True Love

True Love

“Len and I are doing OK; for one, we don’t argue as much as we used to. But something is still missing, some spark that used to be there. We’re pleasant with each other and still make love but that whole deep connection thing we had before kids has really faded.”

The heart is full of mysteries. Sometimes two people seem like they’re just an inch away from falling in love again – but somehow it never quite clicks and they keep on slowly drifting apart. And another couple seems so distant and battle-weary that their hearts for each other are stony ground – yet somehow seeds of love take hold and their caring for each other grows back like green grass in the spring. You never know, and there are no guarantees.

Nonetheless, you can increase your odds dramatically of cherishing and care and fondness refilling the empty spaces in your relationship. First, consider the foundation of your partnership:

  • As individuals, are you each experiencing reasonable health and well-being?
  • As a couple, are you communicating well, with civility, empathy, authenticity, and skillful problem-solving?
  • Are you working well as teammates in the amazing and demanding endeavor of raising a family?
  • Are you making room for your relationship, with some regular conversation, time to yourselves without children, and routine affection that’s not sexual?

If you can answer “yes” to all four of these questions, you’re in good shape to head into the deeper, wonderful waters of loving intimacy. And if not, then you know just where the work needs to be done. To do it, you could take a look at our book, Mother Nurture, which focuses on those four questions. And consider using a therapist if you are getting stuck on your own; your relationship is too important to your kids and to yourselves to give it anything less than all the help it needs!

Second, in the deep end of the pool, you and your partner can each try to develop these three things, and even if it’s mostly up to you, on your own you can make a profound difference in your relationship:

  • Relational presence – This sounds fancy, but it means simply that very natural quality of really being with the other person. Think about a person who seemed quite distracted when speaking with you . . . and then think about a person who seemed open and really there with you, deeply accepting, deeply receptive. Notice the difference? Being open and present can feel a little scary at first, so we tend to step back and close up, like drawing a curtain over the heart. But try to relax and allow the other person’s communication to flow through you, like wind through the leaves of a tree, and be aware that you’re actually just fine, that it’s alright to be that open. Practice this quality of relational presence and see what happens. (And it’s a great way to be with children, too.)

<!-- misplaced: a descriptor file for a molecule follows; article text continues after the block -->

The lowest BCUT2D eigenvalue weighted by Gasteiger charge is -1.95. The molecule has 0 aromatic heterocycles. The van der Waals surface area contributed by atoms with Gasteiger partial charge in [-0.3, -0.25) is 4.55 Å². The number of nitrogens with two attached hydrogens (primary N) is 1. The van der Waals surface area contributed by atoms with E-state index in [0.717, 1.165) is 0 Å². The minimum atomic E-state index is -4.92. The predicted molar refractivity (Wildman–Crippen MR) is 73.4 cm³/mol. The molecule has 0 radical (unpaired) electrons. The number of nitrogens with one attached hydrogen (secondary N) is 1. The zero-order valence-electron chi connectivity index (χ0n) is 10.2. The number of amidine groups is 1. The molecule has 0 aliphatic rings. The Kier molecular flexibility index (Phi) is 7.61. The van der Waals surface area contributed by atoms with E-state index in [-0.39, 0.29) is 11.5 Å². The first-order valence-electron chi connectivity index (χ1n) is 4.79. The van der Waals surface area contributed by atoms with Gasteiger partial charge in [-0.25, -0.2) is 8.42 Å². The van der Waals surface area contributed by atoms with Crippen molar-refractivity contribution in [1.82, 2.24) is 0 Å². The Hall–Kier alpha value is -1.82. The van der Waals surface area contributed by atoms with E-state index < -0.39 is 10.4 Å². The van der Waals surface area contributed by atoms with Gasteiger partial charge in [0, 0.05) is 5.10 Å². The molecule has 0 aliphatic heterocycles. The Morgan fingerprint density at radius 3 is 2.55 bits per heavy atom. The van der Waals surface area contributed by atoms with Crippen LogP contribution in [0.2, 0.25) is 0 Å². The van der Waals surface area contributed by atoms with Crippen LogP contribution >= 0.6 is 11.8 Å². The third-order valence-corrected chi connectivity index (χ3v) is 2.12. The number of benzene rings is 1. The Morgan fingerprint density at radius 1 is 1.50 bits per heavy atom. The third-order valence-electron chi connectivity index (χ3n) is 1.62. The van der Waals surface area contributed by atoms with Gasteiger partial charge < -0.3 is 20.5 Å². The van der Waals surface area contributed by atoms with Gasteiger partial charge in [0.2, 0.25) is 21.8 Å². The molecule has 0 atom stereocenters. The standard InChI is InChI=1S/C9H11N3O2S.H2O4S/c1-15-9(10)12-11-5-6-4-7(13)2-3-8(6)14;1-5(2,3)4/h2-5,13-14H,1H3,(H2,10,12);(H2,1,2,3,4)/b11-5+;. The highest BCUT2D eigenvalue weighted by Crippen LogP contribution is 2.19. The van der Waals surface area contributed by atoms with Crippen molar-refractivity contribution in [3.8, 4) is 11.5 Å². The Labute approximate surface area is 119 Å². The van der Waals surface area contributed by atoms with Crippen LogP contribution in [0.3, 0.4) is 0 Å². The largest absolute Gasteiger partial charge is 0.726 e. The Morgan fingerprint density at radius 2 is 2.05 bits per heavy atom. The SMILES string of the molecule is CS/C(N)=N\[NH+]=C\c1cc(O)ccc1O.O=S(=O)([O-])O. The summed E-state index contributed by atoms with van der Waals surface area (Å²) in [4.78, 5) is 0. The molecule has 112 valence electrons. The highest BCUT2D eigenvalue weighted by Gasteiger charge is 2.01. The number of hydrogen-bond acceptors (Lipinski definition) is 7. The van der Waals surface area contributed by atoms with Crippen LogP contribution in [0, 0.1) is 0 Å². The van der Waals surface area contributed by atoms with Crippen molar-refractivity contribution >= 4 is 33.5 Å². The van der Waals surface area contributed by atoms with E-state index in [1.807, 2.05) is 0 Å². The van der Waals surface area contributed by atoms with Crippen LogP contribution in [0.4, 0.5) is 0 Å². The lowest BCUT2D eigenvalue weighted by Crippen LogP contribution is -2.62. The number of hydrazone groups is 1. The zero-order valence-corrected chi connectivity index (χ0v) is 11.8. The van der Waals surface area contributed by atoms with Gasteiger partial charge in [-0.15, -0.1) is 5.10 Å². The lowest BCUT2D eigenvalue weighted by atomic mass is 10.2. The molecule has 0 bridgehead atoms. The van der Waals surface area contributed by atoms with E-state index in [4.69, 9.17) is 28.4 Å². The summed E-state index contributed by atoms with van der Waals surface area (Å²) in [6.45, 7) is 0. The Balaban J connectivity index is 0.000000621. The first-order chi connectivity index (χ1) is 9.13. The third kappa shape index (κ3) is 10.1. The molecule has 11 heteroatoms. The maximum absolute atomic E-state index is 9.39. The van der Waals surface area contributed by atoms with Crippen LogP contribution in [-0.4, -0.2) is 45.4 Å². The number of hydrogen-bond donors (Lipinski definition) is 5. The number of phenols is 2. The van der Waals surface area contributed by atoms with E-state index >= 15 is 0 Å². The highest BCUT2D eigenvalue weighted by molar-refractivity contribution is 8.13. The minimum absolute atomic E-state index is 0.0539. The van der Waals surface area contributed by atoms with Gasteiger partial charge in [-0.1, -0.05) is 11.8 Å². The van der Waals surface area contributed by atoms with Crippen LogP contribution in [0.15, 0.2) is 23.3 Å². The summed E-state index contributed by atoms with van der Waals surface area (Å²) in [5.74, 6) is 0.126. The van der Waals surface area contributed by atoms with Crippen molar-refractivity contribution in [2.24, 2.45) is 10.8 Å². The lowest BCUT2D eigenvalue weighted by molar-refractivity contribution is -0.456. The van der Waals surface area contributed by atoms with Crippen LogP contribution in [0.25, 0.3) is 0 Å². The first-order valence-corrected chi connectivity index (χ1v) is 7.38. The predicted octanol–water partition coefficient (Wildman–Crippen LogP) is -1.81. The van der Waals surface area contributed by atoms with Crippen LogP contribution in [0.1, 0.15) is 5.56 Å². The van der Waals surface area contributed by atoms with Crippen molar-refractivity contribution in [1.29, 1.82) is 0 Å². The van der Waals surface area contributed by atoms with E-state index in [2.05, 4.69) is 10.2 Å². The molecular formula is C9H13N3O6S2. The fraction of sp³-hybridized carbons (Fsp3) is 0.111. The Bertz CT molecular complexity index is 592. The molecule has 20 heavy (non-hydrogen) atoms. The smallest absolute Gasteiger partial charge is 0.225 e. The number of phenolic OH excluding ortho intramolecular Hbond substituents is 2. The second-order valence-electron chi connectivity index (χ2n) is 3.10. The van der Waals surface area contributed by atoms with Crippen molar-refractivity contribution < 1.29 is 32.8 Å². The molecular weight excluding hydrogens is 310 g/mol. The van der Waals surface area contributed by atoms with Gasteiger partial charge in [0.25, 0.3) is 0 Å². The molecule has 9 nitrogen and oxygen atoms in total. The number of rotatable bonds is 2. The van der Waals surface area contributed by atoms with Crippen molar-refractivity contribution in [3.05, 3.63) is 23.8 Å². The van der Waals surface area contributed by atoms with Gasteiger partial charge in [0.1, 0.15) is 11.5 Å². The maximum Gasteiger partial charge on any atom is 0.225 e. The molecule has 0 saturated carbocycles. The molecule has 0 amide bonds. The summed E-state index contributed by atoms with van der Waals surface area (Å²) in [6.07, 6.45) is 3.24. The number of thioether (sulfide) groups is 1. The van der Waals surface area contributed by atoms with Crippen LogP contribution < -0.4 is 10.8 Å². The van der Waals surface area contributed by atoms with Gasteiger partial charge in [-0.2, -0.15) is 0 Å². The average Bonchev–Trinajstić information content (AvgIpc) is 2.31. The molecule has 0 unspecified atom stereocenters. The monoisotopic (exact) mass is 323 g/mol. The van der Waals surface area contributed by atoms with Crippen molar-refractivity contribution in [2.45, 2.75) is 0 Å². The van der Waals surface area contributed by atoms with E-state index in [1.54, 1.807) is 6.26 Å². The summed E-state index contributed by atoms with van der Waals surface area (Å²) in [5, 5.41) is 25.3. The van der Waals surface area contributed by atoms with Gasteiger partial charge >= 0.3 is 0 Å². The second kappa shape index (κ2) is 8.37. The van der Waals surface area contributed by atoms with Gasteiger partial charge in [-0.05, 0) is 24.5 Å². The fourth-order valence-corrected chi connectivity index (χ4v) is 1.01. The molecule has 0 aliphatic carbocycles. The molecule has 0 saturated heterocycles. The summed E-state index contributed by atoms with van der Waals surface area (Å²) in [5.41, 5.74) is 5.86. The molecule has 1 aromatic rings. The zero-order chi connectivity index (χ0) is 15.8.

• Delivering fondness – Caring, interest, cherishing, sweetness, appreciation, friendliness, affection – these are all specific kinds of self-expression in a relationship. They are real, and you can deliver them or not to your partner, and vice versa. Think of them as relationship supplies. What kind of deliveries has your partner been making to you lately? What sort of deliveries have you been making to them?

In most couples, each partner could send more packages of fondness without it getting phony. Yes, it takes some deliberate thought, but what you are expressing is truly inside you – it’s really how you feel, deep down, about your mate. So it’s sincere . . . and actually extra loving because you are caring enough to make the extra effort to reach down and pull it up and deliver it.

Try to make fondness concrete. For example, determine to touch your partner affectionately three times a day. Or give one real compliment. Or look at him or her in a loving way. Or say goodbye or hello with genuine friendliness. You probably have a pretty good idea already of what your spouse likes – and if not, why not ask? And it’s perfectly fine to let him or her know what sort of fondness you’d love to receive, yourself.

  • Landing in your heart – Behind the eyes of your mate, there’s a person there just like there’s an inner being behind the eyes that are reading these words. When your partner is talking about matters of any importance at all, see if you can sense into his or her inner self – and let the concerns and needs and hopes and feelings of that person really register inside you. That way, you’ll get to the essence of the matter, the real stakes for your partner, what it’s all most deeply about. Knowing that essence, you won’t get distracted by side issues, including the murky or cranky or off-putting way that things may have been expressed. You’ll be able to zero in to the crux and respond to it – which is only good for you and your partner and your marriage and your family.

On the other side of the table, the other person will really feel heard, that he or she (let’s say) has landed with a soft welcome in your heart. That makes people relax, and open up themselves. . . to you.

In conclusion, what each of us really wants to know is whether we matter to the other person; that’s vastly more important than getting our way with some point we’re trying to make. We want to know that they care enough to show up and be present . . . to be nice and sweet and keep the supply train of fondness pulling up to our station . . . and to be moved by our needs and let us land – thump! – in their heart. That’s what we want to know. And when you feel that you matter like that to another, the day-to-day grumpy grievances of late dinners and forgotten errands and missed sexual signals and toilet seats left up and getting scolded for something and all the other similar bruises of daily life with family can be managed as local irritants that really don’t mean much at all.